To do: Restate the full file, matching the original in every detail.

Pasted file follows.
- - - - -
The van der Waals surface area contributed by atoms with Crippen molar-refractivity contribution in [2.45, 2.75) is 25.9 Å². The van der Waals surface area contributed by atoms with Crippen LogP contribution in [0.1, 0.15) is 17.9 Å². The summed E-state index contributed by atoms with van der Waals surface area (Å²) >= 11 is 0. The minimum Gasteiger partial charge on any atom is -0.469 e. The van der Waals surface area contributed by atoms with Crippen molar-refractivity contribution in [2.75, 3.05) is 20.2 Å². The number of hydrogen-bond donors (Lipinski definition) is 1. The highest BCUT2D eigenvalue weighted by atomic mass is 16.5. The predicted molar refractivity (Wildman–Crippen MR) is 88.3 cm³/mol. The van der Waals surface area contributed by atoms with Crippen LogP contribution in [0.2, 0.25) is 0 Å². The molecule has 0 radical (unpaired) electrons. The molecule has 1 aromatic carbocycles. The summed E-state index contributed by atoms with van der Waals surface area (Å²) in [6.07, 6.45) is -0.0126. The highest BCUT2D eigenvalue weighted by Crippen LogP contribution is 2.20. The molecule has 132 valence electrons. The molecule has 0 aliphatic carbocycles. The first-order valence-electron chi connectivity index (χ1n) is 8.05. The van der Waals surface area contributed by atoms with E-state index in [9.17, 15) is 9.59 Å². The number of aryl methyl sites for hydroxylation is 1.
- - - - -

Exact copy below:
The van der Waals surface area contributed by atoms with Crippen molar-refractivity contribution in [2.45, 2.75) is 25.9 Å². The van der Waals surface area contributed by atoms with Crippen LogP contribution in [0.1, 0.15) is 17.9 Å². The summed E-state index contributed by atoms with van der Waals surface area (Å²) >= 11 is 0. The minimum Gasteiger partial charge on any atom is -0.469 e. The van der Waals surface area contributed by atoms with Crippen molar-refractivity contribution in [2.75, 3.05) is 20.2 Å². The number of hydrogen-bond donors (Lipinski definition) is 1. The highest BCUT2D eigenvalue weighted by atomic mass is 16.5. The predicted molar refractivity (Wildman–Crippen MR) is 88.3 cm³/mol. The van der Waals surface area contributed by atoms with Crippen LogP contribution in [0.2, 0.25) is 0 Å². The molecule has 0 radical (unpaired) electrons. The molecule has 1 aromatic carbocycles. The summed E-state index contributed by atoms with van der Waals surface area (Å²) in [6.07, 6.45) is -0.0126. The highest BCUT2D eigenvalue weighted by Crippen LogP contribution is 2.20. The molecule has 132 valence electrons. The molecule has 0 aliphatic carbocycles. The first-order valence-electron chi connectivity index (χ1n) is 8.05. The van der Waals surface area contributed by atoms with E-state index in [9.17, 15) is 9.59 Å². The number of aryl methyl sites for hydroxylation is 1.